Natalie Portman and Jake Gyllenhaal as always, deliver stellar performances and even Tobey Maguire is superb in his role, earning a Golden Globe nomination. Overall, absolutely worth watching but as I said, this is a heavy one.

For more Marine related movies, head on over to my blogging friend Gill of Realweegiemidget Reviews (here) and her co-host J-Dub of Dubsism (here) for their The Send in the Marine Blogathon.

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Grace shines again…

Rear_Window_film_poster…as always. I’m really enjoying watching Grace Kelly and this time I finally got around to a movie that I’ve been meaning to watch for ages. Rear Window (1954).

Here she takes on the role of snob high society fashion expert Lisa, who is desperately trying to win the full attention of her boyfriend Jeff (?, hmm, is he really? Maybe she thinks so…I’m not convinced he does). He, however, is confined to his apartment in a wheelchair due to a broken leg courtesy of some action shot he took (he’s a photographer). Bored, Jeff (James Stewart) spends his days spying on casually watching the comings and goings of the surrounding neighbours. One couple living across the courtyard is constantly fighting until suddenly, the wife is gone. Under very suspicious goings on. Lisa at first isn’t really interested – she’s more worried about serving lobster and being the perfectly styled lady around. Oh, and becoming the undivided attention. However, gradually she is pulled into the mystery of the missing wife. And eventually is fully involved in contributing theories.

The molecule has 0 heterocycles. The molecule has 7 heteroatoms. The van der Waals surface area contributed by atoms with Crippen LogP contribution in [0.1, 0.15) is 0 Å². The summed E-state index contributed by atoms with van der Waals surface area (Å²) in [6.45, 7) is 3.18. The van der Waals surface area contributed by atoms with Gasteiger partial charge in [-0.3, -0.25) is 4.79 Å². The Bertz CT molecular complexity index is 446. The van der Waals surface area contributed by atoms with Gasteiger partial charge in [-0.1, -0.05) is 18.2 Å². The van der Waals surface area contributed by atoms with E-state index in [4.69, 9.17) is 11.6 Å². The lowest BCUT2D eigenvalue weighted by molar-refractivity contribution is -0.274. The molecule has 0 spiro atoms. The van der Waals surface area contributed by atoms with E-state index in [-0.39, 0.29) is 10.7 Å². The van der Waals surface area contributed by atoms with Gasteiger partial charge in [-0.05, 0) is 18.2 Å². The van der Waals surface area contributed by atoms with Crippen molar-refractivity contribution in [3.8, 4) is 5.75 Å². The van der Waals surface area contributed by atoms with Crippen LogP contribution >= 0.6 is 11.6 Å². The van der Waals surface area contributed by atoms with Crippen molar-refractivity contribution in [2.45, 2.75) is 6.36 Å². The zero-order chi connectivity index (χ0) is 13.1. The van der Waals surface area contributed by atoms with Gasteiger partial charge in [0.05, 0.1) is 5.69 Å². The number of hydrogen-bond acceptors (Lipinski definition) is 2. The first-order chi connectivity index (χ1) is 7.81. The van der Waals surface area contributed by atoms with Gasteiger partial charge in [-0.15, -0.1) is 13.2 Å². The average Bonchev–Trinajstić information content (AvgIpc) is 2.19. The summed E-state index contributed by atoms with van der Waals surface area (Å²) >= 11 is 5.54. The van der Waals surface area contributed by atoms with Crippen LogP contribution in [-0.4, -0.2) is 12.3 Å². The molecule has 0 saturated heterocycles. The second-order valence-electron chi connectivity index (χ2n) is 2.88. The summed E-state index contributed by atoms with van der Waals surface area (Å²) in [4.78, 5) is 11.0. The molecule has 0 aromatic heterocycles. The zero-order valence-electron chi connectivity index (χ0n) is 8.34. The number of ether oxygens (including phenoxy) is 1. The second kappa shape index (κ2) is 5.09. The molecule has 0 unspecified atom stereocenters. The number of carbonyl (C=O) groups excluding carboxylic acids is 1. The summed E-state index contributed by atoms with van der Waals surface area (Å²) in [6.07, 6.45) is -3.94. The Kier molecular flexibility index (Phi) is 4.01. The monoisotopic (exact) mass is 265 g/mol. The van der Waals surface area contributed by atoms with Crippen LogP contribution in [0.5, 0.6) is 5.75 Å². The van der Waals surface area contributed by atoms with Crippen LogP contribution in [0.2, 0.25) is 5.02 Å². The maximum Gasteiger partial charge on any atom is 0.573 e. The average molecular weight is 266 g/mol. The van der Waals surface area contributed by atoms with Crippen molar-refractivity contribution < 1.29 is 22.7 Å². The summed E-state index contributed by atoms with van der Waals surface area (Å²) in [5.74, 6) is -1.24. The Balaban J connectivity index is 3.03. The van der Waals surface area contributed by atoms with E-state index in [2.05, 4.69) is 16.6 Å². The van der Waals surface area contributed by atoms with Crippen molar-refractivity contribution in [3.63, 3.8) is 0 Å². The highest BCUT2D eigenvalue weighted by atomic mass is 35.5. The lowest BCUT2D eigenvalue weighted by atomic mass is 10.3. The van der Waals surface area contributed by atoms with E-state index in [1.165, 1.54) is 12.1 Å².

I absolutely love watching Grace Kelly go from pretty much being disinterested to being hands-on with this personal investigation going on. An absolute pleasure to watch her transform yet still allow the underlying prim and proper lady to shine through. And she seems to manage this so will in all the movies I’ve seen her in (which, I’m afraid is really a small handful). She has the knack of subtly bringing out a woman who does, in fact, have more substance/strength than we initially believe. And yet she always keeps her poise.

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As for the movie, well, let’s just focus on Grace here. She is magnificent. And gives another fine performance.

Here the movie that first introduced my to this actress: Grace Kelly’s Mrs Kane in High Noon and here she is in another Hitchcock movie: To Catch a Thief (1955).

For more of this wonderful lady, head on over to The Wonderful World of Cinema (here), Musings of a Classsic Film Addict (here) and The Flapper Dame (here), the wonderful hosts of The 5th Wonderful Grace Kelly Blogathon.

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Northanger Abbey? Gothic?